The ACC government is on the verge of establishing a human relations commission which would fulfill a longstanding request of the Athens Anti-Discrimination Movement.
Mokah and Knowa Johnson, co-founders of the Athens Anti-Discrimination Movement, made two demands while organizing a year of protests in 2016 together with Athens for Everyone, a progressive advocacy group. These were: a comprehensive anti-discrimination ordinance and the establishment of human relations commission (sometimes refered to as a civil rights committee).
The ACC Commission passed the anti-discrimination ordinance earlier this year. At the same time, Mayor Kelly Girtz assigned the commission’s Legislative Review Committee the task of bringing forward a draft ordinance to form a human relations commission within 60 days.
What’s a human relations commission?
A human relations commission is an advisory body that will act as a bridge between the community and the government. According to the commission’s agenda item, it will encourage dialog around equity and inclusion in Athens, both within the body itself and across the broader community. It will also assist residents with discrimination complaints and provide support as they seek redress.
Since the process of making a discrimination complaint is often daunting, some commissioners feel the new body is an essential complement to the anti-discrimination ordinance they passed in August.
Furthermore, the human relations commission will provide community education through town hall meetings and make policy recommendations to the mayor and commission. What it won’t do, at least for now, is act as a quasi-judicial body which conducts investigations into complaints or holds court-like hearings where grievances could be aired.
These initial decisions on the human relation commission’s structure were made by five commissioners on the Legislative Review Committee (Allison Wright, Ovita Thornton, Carol Myers, Mariah Parker and Jesse Houle) over the course of five meetings from August 26 to September 30. Wright, chair of the committee, initiated this whirlwind of activity to meet the mayor’s 60-day timeline with significant assistance from Krystle Cobran, who runs the ACC Office of Equity and Inclusion.
A flexible commission structure
As mentioned above, the Legislative Review Committee decided on an advisory structure as opposed to a quasi-judicial one. This will make it easier for those of varying backgrounds and experiences to serve on the human relations commission; if it were quasi-judicial, commission members would generally need a background in law, mediation or investigation to be considered.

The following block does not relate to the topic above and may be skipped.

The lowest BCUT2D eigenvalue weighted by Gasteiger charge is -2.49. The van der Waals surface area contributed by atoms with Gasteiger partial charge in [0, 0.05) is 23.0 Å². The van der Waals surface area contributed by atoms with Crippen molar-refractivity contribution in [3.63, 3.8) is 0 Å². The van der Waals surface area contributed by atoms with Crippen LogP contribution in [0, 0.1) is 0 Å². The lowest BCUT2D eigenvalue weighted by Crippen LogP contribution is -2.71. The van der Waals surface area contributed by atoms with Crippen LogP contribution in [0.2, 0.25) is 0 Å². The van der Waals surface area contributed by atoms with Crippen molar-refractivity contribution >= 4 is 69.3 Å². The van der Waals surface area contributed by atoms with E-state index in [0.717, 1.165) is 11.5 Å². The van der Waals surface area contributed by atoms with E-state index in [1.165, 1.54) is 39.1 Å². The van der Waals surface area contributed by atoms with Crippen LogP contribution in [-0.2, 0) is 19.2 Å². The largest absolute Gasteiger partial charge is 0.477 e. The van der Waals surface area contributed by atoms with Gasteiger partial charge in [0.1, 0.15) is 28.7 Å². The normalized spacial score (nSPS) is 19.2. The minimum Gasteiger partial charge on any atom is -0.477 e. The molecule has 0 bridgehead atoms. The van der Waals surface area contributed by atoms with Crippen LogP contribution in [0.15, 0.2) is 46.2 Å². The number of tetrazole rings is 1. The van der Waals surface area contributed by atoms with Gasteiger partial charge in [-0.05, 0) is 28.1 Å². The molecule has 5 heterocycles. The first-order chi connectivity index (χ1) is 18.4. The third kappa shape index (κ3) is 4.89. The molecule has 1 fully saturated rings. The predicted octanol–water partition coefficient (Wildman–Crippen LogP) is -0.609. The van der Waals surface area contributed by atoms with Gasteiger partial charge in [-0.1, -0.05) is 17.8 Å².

However, the Legislative Review Committee agreed that the human relations commission itself should make recommendations on these kinds of questions, even about their own structure. This leaves the door open to switching to a quasi-judicial model in the future.
During their meetings last month, the Legislative Review Committee heard from a number of human relations commissions that already exist in other southeastern cities. Representatives from Atlanta, Raleigh, NC and Asheville, NC spoke to commissioners about their experiences with similar bodies, which varied widely from very good to very disappointing. On the disappointing end, Asheville’s human relations commission, started in 2017, is still very disorganized, lacks a work plan and has failed to gain residents’ confidence, according to one Asheville official.
On the other end, a representative from Raleigh’s Department of Equity and Inclusion (which has eight full-time staff members) explained that their human relations commission was created in 1977 and has become an integral and trusted part of the community. From these varied experiences, commissioners tried to glean best practices to guide them in their task to create Athens’ own version of this idea.
Pausing for community input
Wright and Cobran’s rapid pace laying out the groundwork for a human relations commission is to be commended, but for now, they have decided to slow down so they can gather community input before holding a vote.
This item was placed on the commission’s agenda for their October 5 voting meeting with a recommendation from the Legislative Review Committee to hold for a month, which was generally agreed upon. This allowed for public comment not only on October 5, but also for the current agenda cycle, which starts at the agenda-setting meeting on October 19 and concludes at the voting session on November 2.
You can examine the proposed ordinance for the creation of a human relations commission here. After checking it out, you can make your comments either in person at city hall during the two meetings listed above or by using this form to email all 10 commissioners.